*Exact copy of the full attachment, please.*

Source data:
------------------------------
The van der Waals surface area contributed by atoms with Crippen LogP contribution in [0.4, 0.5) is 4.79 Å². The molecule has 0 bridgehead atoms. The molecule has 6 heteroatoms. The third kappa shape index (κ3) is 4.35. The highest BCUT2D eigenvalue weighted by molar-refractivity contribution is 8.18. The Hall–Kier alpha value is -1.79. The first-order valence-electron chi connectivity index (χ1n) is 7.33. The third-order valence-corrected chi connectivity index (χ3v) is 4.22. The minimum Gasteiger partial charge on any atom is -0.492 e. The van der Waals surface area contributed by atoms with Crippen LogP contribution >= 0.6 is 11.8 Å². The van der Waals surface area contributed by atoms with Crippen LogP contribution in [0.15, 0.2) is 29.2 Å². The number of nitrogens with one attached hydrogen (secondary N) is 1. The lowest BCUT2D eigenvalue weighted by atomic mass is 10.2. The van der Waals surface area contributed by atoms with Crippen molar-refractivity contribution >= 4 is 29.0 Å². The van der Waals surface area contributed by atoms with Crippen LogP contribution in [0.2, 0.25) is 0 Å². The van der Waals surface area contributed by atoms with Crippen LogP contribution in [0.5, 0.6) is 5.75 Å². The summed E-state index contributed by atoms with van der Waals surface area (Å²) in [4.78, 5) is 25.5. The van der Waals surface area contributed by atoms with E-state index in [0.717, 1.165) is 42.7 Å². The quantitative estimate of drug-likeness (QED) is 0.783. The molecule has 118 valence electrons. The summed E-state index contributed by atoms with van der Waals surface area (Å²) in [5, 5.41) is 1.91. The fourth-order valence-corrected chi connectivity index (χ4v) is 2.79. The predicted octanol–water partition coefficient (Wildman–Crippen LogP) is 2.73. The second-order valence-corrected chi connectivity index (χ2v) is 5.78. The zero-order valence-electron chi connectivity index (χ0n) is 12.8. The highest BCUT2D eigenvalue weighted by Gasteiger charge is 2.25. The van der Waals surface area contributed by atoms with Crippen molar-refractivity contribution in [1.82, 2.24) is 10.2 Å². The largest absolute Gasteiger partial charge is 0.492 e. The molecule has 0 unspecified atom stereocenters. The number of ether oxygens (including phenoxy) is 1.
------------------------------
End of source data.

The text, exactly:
The van der Waals surface area contributed by atoms with Crippen LogP contribution in [0.4, 0.5) is 4.79 Å². The molecule has 0 bridgehead atoms. The molecule has 6 heteroatoms. The third kappa shape index (κ3) is 4.35. The highest BCUT2D eigenvalue weighted by molar-refractivity contribution is 8.18. The Hall–Kier alpha value is -1.79. The first-order valence-electron chi connectivity index (χ1n) is 7.33. The third-order valence-corrected chi connectivity index (χ3v) is 4.22. The minimum Gasteiger partial charge on any atom is -0.492 e. The van der Waals surface area contributed by atoms with Crippen LogP contribution >= 0.6 is 11.8 Å². The van der Waals surface area contributed by atoms with Crippen LogP contribution in [0.15, 0.2) is 29.2 Å². The number of nitrogens with one attached hydrogen (secondary N) is 1. The lowest BCUT2D eigenvalue weighted by atomic mass is 10.2. The van der Waals surface area contributed by atoms with Crippen molar-refractivity contribution >= 4 is 29.0 Å². The van der Waals surface area contributed by atoms with Crippen LogP contribution in [0.2, 0.25) is 0 Å². The van der Waals surface area contributed by atoms with Crippen LogP contribution in [0.5, 0.6) is 5.75 Å². The summed E-state index contributed by atoms with van der Waals surface area (Å²) in [4.78, 5) is 25.5. The van der Waals surface area contributed by atoms with E-state index in [0.717, 1.165) is 42.7 Å². The quantitative estimate of drug-likeness (QED) is 0.783. The molecule has 118 valence electrons. The summed E-state index contributed by atoms with van der Waals surface area (Å²) in [5, 5.41) is 1.91. The fourth-order valence-corrected chi connectivity index (χ4v) is 2.79. The predicted octanol–water partition coefficient (Wildman–Crippen LogP) is 2.73. The second-order valence-corrected chi connectivity index (χ2v) is 5.78. The zero-order valence-electron chi connectivity index (χ0n) is 12.8. The highest BCUT2D eigenvalue weighted by Gasteiger charge is 2.25. The van der Waals surface area contributed by atoms with Crippen molar-refractivity contribution in [1.82, 2.24) is 10.2 Å². The largest absolute Gasteiger partial charge is 0.492 e. The molecule has 0 unspecified atom stereocenters. The number of ether oxygens (including phenoxy) is 1.